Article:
I decided I'd plant a single row just inside the railing, where anyone could water them from the sidewalk. In 2015, I'd sown the seeds in the middle, and then I had to climb around the railing to water the plants all the time. (No one else would do that!)

Bastille Day, 2016

I didn't tell you, but I had collected seeds from a dry land sunflower growing at Farewell Bend in eastern Oregon, that I thought might have a better chance of surviving. But these aren't growing appreciably yet. One is at the Park, and 3 are at Time Haven. Curious.

2016 — Harness for the tall sunflower

I used nylon cord anchored to the RAMP ON signpost, and sisal rope tied to the railing to help keep the tallest sunflower from being blown over by wind.

Harness rigged up for support

2016 — July 19 and all OK

Went by to check the Park on my way to have a sign laminated to mount on the lampost. You can see the sign mounting brackets on the right.

Flower held up by nylon cord.

2016 — Got Water? Sign

July 19, evening, sign mounted on lamppost asking passersby to shed some water.

Got Water?

2016 — October 1 - survived hot weather and growing!

I noticed that someone had pulled up the tallest sunflower (the one from our carport gutter) for what ever reason. Among the survivors, it looks like there'll be five or six flowers before Halloween.

Crop of Survivors!
Healthy Bud

2016 — November 1 - Happy!

Sunflowers are very green, and several are showing themselves to the On-Ramp and the Staircase. The smaller sunflower is also happy.

Quite a Sight!

2017 — June 18 & July 4 - planting, sunflowers coming up!

June 18, Planted 'Area 71' with Sunflowers, Mallow, Shasta Daisies, and Maryellen's contribution. No rain in forecast! Previously plenty of rain. Should start way earlier to let plants get started in the rain (mud)!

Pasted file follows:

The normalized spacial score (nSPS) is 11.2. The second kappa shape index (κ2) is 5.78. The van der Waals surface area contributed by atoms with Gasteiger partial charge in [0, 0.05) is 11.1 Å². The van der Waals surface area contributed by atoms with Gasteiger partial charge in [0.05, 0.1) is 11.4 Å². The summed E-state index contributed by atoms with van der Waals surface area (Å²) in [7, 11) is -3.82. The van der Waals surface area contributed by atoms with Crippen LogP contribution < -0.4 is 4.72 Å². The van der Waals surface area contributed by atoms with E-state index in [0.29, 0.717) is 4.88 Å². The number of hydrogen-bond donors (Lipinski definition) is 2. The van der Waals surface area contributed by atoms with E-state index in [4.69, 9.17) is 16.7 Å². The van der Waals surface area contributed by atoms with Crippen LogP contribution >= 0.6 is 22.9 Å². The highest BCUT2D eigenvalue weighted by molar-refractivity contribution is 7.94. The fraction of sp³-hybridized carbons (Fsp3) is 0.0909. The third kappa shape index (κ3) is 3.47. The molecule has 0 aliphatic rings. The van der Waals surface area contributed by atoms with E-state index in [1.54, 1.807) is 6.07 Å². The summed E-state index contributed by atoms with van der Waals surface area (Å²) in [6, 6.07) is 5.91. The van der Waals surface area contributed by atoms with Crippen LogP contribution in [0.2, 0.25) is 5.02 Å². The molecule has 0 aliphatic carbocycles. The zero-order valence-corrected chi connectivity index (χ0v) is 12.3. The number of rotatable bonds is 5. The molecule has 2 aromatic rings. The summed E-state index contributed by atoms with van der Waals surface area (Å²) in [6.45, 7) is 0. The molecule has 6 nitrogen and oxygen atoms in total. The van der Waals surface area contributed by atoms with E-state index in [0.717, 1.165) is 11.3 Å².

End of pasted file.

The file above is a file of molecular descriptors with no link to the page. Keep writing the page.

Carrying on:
Here are the sunflowers on the 4th of July, after thinning and watering. We will see how they do on their own, how much I go over to water them, and if anyone else contributes to watering... (I also put the 'Got Water?' sign up.) No other seeds have come up, probably due to the dry weather.

2017 crop started

2017 — August 28

The one on the right is larger. Note watering jugs up on the railing. The flowers did bloom and were bright yellow all fall.

Seems like the ones on the right were larger than others each year. ??

2018 — September 3

Photo by Cynthia Stowell. Note the Bee hovering to the left! (This photo is much reduced. I should use a closeup of the bee?)

The Bee and the Sunflower

2019 — May 26

Weeded and cultivated the ground and planted Icelandic Poppies, Tall Mallow, and a Sunflower Mix. Sunflowers are along the railing at the bottom of the photo.

That dirt in the middle was actually muddy debris from the storm water drain that a crew threw in there last winter, after I reported the drain was clogged. I used most of it as mulch. We'll see if anything comes up!

Leaving grasses to hold moisture?

2019 — July 26 / August 24

Plants Doing Pretty Well on July 26!

Another group of Graduates...

I've taken to stashing gallons of water by the lamppost so that I can walk over and water them without carrying the water. I drop it off when doing an errand with the car. That orange bottle was thrown in there by someone, empty!

Water Stash